A new class of micro rotor automatics was released in 1968. Some had calendar complications and some did not. Those with calendar complications were included in the Dateline series and the designation TM was added, representing Thin-o-matic.
One of the new models was the 1968 Dateline TM-4900. It was produced through 1971.
The TM-4900 came in a 10K yellow gold filled one-piece case with either a matching bracelet or on a strap.
My project watch has some obvious issues - like the crown doesn't seat on the stem tube. The watch appears to run but the date does not advance. So something is going on under the dial.
Some Thin-o-matics have ETA movements with a curved case back. However, a flat case back is a sure sign that there's a micro rotor inside.
Uggh... do I really want to tackle one of these movements again? These Buren-made movements utilize an offset center wheel (visible with the silver bushing just left of center). They are notorious for having issues where the movement keeps excellent time but the watch appears to run slow, thanks to the cannon pinion that is integrated into the center wheel design.
The oscillating weight on the back of the movement has been rubbing the inside of the case back. In fact, there's now a groove on the inside of the case at the extreme left side. With the movement out of the way, the crown is now fully seated so the female side of the two-piece stem needs to be trimmed a bit for a better fit.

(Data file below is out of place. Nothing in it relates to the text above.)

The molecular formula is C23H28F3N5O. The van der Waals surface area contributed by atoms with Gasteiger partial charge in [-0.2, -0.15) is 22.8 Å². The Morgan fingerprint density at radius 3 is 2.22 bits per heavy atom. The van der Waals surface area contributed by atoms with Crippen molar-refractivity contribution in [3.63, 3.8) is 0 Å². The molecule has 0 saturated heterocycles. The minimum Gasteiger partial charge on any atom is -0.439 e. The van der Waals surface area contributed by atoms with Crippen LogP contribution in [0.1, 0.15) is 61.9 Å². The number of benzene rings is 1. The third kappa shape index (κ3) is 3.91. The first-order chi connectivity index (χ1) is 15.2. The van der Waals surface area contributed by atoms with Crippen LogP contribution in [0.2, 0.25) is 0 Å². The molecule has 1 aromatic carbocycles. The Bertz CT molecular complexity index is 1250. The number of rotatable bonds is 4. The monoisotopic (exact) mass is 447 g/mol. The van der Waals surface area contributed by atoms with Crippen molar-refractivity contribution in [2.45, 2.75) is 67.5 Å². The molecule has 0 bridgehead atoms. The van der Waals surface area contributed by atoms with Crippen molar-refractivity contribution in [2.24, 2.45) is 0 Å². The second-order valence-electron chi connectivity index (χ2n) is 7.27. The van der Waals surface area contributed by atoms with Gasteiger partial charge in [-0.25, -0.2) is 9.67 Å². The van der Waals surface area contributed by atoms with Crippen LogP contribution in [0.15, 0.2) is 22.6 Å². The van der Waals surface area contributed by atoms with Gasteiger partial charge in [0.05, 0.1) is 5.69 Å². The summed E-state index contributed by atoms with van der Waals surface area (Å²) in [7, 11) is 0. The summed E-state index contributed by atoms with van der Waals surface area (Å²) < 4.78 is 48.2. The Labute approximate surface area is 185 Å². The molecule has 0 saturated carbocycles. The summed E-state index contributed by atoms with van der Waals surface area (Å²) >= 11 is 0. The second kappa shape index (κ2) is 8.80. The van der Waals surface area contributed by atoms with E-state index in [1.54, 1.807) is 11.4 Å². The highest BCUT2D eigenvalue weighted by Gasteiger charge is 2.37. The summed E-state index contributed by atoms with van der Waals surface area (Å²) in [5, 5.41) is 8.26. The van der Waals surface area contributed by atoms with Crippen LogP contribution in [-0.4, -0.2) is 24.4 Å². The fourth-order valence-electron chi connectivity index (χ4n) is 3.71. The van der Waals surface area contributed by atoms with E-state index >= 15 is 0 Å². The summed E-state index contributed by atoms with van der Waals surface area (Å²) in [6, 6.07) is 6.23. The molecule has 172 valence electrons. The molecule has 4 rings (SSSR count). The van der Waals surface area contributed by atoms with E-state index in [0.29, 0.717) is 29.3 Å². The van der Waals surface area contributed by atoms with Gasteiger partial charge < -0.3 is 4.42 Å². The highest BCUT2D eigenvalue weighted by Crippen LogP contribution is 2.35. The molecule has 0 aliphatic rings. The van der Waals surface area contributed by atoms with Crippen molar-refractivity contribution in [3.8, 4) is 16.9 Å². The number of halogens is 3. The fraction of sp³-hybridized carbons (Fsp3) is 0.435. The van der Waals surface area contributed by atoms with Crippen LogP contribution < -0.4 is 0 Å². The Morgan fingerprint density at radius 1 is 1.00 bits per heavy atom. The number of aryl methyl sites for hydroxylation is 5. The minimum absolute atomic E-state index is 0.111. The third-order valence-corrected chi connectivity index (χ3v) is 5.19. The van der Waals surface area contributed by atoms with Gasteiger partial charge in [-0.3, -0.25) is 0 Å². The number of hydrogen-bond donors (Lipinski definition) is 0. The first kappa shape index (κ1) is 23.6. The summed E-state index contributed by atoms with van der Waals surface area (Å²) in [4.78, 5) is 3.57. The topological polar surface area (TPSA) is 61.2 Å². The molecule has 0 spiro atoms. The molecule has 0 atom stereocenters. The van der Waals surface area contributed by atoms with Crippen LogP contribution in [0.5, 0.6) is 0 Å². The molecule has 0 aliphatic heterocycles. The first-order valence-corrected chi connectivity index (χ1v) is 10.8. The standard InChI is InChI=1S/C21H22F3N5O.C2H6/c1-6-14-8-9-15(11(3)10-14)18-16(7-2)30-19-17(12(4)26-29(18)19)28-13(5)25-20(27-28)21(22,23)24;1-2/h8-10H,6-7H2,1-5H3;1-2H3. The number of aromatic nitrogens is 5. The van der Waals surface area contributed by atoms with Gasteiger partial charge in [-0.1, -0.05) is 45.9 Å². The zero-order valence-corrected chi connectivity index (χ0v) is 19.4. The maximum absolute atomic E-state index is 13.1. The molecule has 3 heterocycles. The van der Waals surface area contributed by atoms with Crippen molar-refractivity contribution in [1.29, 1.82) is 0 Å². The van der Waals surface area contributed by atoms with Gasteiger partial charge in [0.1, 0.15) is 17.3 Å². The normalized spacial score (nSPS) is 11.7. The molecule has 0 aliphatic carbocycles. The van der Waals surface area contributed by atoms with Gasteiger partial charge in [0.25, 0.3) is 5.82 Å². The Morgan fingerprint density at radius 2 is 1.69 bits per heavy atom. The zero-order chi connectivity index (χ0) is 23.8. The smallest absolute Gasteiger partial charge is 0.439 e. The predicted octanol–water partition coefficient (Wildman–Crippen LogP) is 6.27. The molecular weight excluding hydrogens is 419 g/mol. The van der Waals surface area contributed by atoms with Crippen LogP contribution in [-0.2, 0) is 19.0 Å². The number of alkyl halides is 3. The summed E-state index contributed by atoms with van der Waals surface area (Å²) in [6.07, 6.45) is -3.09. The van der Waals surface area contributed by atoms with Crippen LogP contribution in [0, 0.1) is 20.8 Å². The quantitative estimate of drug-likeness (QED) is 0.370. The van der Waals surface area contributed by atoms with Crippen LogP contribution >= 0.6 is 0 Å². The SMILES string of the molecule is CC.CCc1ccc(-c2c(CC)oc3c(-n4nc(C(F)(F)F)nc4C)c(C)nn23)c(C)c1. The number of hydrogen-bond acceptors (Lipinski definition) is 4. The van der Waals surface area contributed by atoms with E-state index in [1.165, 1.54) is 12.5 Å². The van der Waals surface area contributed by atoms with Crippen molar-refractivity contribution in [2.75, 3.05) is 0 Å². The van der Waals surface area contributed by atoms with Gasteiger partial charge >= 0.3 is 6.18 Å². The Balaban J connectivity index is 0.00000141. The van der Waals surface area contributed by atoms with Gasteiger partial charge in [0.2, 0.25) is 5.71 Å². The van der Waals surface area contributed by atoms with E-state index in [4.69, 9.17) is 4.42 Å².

The oscillating weight is fully seated but it's wobbly. The framework for it is either worn out or it has another issue.
There's some rust on the male-side of the stem and it's started to tone the date wheel at the number 18.
Fortunately I have a donor movement. It has some issues too (like it's super-hard to wind) but between the two movements hopefully I can assemble one good one.
The calendar complication on this movement is very familiar to some other 1970s models. As the hour wheel turns, it engages a couple of wheels that eventually turn a large golden wheel. As the large wheel turns it will slowly stick out a finger that advances the date wheel counter clockwise.
The bottom of the oscillating weight is missing it's pivot... thus the wobble.
Fortunately the donor movement has a good part to utilize.
Everything is cleaned and readied for reassembly. There are a variety of very small, but different, screws and it's important that they go in the proper places.
Well, it took a while... about twice as long as a typical movement, but I got the movement back together and running.
Hmm... something is making a little extra noise inside. Could be the hairspring, could be the pallet fork, or it could be both.
I suspect it was the pallet fork and eventually I got it to run cleanly. Now I just need to speed it up.
Okay - not too shabby. I'll leave it here for now.
In order to put the hands back on I need to advance the time until the date changes. I put it back in the case so I can use the crown. Then I can install the hands on at "midnight" so the date will advance at the correct time.
The last thing to do is to trim the stem so the crown seats flush. This is actually a different crown, with an H logo, but I still needed to trim the stem.
Unfortunately the dial has some speckling, probably thanks to the same moisture that rusted the stem. There's nothing I can do to improve the dial but it doesn't look too terrible. This is a sharp-looking 1960's watch but I still don't have any love for the 2nd generation of micro rotors. I will need to observe the watch to make sure the hands move as they should... if they don't, I'll have to take it apart again and change the center wheel or try to tighten the cannon pinion. Wish me luck!
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